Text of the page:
A machine-produced concordance would have entries for both “swans” and “ducks”. A researcher, wanting to find the influence of animals on the composer’s music would turn eagerly to the “ducks” page and be very disappointed. A human indexer would realise that the mention of ducks is a passing reference that has no particular relevance, but that the mention of swans is a key concept to understanding more about the 5th symphony. Therefore, a human indexer would make an index entry for “swans”, referencing both the diary entry and the letter, but not for “ducks”.
An indexer also tailors references to the target readership of the book. Sometimes, authors forget that some of their specialist terminology is not easy to understand or is less commonly used. A medical book intended for the general public might have references to “varicella”. The indexer will realise that most non-medical readers are more likely to search in the index for “chicken pox” so will help such readers with a cross-reference: “chicken pox see varicella.”
Interview With a Book Indexer
What Do You Need to Become an Indexer?
In most cases, indexing is a second or later career. This is because an indexer needs to have knowledge in order to index intelligently. A good level of general knowledge and a good vocabulary are essential.
Specialist knowledge or experience, with knowledge of the associated terminology, gives an indexer an advantage in getting commissions to index specialist books. A philosophy graduate is unlikely do well in indexing an academic book on mathematical topology or quantum physics, a mathematician might not do so well with one on existential philosophy!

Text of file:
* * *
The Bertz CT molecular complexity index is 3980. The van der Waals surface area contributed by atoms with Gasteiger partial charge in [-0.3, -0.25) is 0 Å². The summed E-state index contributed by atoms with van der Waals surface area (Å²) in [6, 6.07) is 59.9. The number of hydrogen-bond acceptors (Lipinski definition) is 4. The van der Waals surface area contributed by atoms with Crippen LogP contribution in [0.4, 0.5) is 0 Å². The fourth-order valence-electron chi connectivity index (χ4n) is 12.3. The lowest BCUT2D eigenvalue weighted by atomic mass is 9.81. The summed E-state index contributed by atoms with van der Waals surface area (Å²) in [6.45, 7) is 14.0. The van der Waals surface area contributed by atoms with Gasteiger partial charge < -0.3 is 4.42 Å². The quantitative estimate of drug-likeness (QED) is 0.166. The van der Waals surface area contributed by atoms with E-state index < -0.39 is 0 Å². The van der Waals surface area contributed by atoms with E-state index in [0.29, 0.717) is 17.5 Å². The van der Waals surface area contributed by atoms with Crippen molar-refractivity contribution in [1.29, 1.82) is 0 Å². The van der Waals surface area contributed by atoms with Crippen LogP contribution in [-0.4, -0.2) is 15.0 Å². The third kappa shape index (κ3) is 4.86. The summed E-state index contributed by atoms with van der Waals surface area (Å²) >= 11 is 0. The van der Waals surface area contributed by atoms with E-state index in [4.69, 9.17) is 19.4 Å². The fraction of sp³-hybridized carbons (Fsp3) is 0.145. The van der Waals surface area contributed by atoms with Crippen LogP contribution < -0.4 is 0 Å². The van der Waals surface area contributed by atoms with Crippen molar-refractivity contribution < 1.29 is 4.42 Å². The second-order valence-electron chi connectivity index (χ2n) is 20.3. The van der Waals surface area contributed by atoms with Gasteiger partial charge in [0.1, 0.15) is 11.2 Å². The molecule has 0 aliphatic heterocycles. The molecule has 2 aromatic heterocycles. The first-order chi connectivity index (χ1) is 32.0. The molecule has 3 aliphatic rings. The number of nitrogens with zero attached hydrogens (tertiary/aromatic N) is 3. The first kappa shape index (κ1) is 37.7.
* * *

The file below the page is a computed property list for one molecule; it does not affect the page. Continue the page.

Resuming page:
However, specialist knowledge does not have to mean academic knowledge. Gardening, yachting, period costumes . . . any skill, hobby or interest will entail specialist knowledge and terminology that is put to good use when indexing books about these topics.
An indexer can have an untidy desk, but a tidy and organised mind is very necessary. Having a good short-term memory is also useful, so as to avoid having to trawl backwards and forwards through existing entries.
It might sound strange, but a love of reading is not so important. Most of the time, indexers scan pages, only stopping to read when they are not quite sure what is being discussed!
Like many freelancers working from home, an indexer has to be self-motivated and able to take full responsibility for work. For some, isolation can be a problem, although mailing lists and meetings organised by indexing societies can help.
Most indexing is really simple common sense. Nevertheless, there are certain conventions that should be followed most of the time. These are contained in national and international standards on index production. It is also important to know when not to follow the rules.
Doing a course in indexing is helpful because of the feedback obtained from tutors. Having some form of certificate may also help an indexer to gain credibility with clients. The cost of training courses is reasonable compared to training in some other professions.
A number of courses and workshops are available, for example from:
Long ago, most indexers relied solely on a stack of blank cards and a shoe box! Each entry would be written out on a small card and placed in the box. The cards would be shuffled round and eventually sorted into the final order. Then, the whole index would be laboriously typed out.